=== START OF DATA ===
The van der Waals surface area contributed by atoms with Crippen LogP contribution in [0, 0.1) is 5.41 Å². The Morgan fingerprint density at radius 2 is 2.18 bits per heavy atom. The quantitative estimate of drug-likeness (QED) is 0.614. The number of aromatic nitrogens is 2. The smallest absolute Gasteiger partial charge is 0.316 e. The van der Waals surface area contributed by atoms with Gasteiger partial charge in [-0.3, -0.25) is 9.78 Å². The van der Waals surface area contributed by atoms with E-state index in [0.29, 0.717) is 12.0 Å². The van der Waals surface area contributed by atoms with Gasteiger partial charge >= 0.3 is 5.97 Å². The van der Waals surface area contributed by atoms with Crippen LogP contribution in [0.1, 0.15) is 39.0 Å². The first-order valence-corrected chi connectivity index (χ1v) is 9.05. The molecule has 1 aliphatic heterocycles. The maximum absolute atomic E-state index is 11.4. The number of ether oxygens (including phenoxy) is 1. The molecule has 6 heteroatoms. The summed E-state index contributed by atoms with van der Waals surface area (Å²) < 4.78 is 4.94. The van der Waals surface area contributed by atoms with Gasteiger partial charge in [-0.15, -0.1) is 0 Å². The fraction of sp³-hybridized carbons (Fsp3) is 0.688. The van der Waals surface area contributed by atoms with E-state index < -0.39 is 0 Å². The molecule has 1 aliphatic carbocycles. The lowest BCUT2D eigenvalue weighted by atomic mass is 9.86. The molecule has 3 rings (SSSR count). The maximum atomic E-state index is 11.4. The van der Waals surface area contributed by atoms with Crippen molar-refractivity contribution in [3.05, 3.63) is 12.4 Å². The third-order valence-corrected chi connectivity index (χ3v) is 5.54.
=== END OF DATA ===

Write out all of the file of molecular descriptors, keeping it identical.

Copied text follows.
The van der Waals surface area contributed by atoms with Crippen LogP contribution in [0, 0.1) is 5.41 Å². The Morgan fingerprint density at radius 2 is 2.18 bits per heavy atom. The quantitative estimate of drug-likeness (QED) is 0.614. The number of aromatic nitrogens is 2. The smallest absolute Gasteiger partial charge is 0.316 e. The van der Waals surface area contributed by atoms with Gasteiger partial charge in [-0.3, -0.25) is 9.78 Å². The van der Waals surface area contributed by atoms with E-state index in [0.29, 0.717) is 12.0 Å². The van der Waals surface area contributed by atoms with Gasteiger partial charge >= 0.3 is 5.97 Å². The van der Waals surface area contributed by atoms with Crippen LogP contribution in [0.1, 0.15) is 39.0 Å². The first-order valence-corrected chi connectivity index (χ1v) is 9.05. The molecule has 1 aliphatic heterocycles. The maximum absolute atomic E-state index is 11.4. The number of ether oxygens (including phenoxy) is 1. The molecule has 6 heteroatoms. The summed E-state index contributed by atoms with van der Waals surface area (Å²) < 4.78 is 4.94. The van der Waals surface area contributed by atoms with Gasteiger partial charge in [-0.15, -0.1) is 0 Å². The fraction of sp³-hybridized carbons (Fsp3) is 0.688. The van der Waals surface area contributed by atoms with E-state index < -0.39 is 0 Å². The molecule has 1 aliphatic carbocycles. The lowest BCUT2D eigenvalue weighted by atomic mass is 9.86. The molecule has 3 rings (SSSR count). The maximum atomic E-state index is 11.4. The van der Waals surface area contributed by atoms with Crippen molar-refractivity contribution in [3.05, 3.63) is 12.4 Å². The third-order valence-corrected chi connectivity index (χ3v) is 5.54.